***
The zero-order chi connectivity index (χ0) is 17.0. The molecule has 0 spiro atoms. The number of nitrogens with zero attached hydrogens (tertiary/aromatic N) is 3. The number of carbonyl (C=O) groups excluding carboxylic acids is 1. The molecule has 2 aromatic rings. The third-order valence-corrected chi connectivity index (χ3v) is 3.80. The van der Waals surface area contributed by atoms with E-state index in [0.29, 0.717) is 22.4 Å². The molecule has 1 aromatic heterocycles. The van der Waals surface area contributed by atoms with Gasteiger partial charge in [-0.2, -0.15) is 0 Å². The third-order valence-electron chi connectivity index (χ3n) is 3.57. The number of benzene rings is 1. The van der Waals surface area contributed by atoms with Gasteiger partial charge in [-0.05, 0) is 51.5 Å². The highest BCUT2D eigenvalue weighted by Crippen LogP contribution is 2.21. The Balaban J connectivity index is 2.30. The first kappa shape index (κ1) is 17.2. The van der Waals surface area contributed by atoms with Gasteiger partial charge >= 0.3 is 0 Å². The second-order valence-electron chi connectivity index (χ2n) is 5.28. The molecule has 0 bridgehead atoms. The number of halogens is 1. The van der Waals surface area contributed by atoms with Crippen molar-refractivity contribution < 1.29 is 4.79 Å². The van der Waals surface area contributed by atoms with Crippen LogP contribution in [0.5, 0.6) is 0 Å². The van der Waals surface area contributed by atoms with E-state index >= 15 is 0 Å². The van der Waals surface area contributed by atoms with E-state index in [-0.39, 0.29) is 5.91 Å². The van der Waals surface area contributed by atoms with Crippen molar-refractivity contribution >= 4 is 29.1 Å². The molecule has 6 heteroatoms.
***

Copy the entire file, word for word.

The zero-order chi connectivity index (χ0) is 17.0. The molecule has 0 spiro atoms. The number of nitrogens with zero attached hydrogens (tertiary/aromatic N) is 3. The number of carbonyl (C=O) groups excluding carboxylic acids is 1. The molecule has 2 aromatic rings. The third-order valence-corrected chi connectivity index (χ3v) is 3.80. The van der Waals surface area contributed by atoms with E-state index in [0.29, 0.717) is 22.4 Å². The molecule has 1 aromatic heterocycles. The van der Waals surface area contributed by atoms with Gasteiger partial charge in [-0.2, -0.15) is 0 Å². The third-order valence-electron chi connectivity index (χ3n) is 3.57. The number of benzene rings is 1. The van der Waals surface area contributed by atoms with Gasteiger partial charge in [-0.05, 0) is 51.5 Å². The highest BCUT2D eigenvalue weighted by Crippen LogP contribution is 2.21. The Balaban J connectivity index is 2.30. The first kappa shape index (κ1) is 17.2. The van der Waals surface area contributed by atoms with Gasteiger partial charge >= 0.3 is 0 Å². The second-order valence-electron chi connectivity index (χ2n) is 5.28. The molecule has 0 bridgehead atoms. The number of halogens is 1. The van der Waals surface area contributed by atoms with Crippen molar-refractivity contribution < 1.29 is 4.79 Å². The van der Waals surface area contributed by atoms with Crippen LogP contribution in [0.5, 0.6) is 0 Å². The van der Waals surface area contributed by atoms with E-state index >= 15 is 0 Å². The van der Waals surface area contributed by atoms with E-state index in [-0.39, 0.29) is 5.91 Å². The van der Waals surface area contributed by atoms with Crippen molar-refractivity contribution >= 4 is 29.1 Å². The molecule has 6 heteroatoms.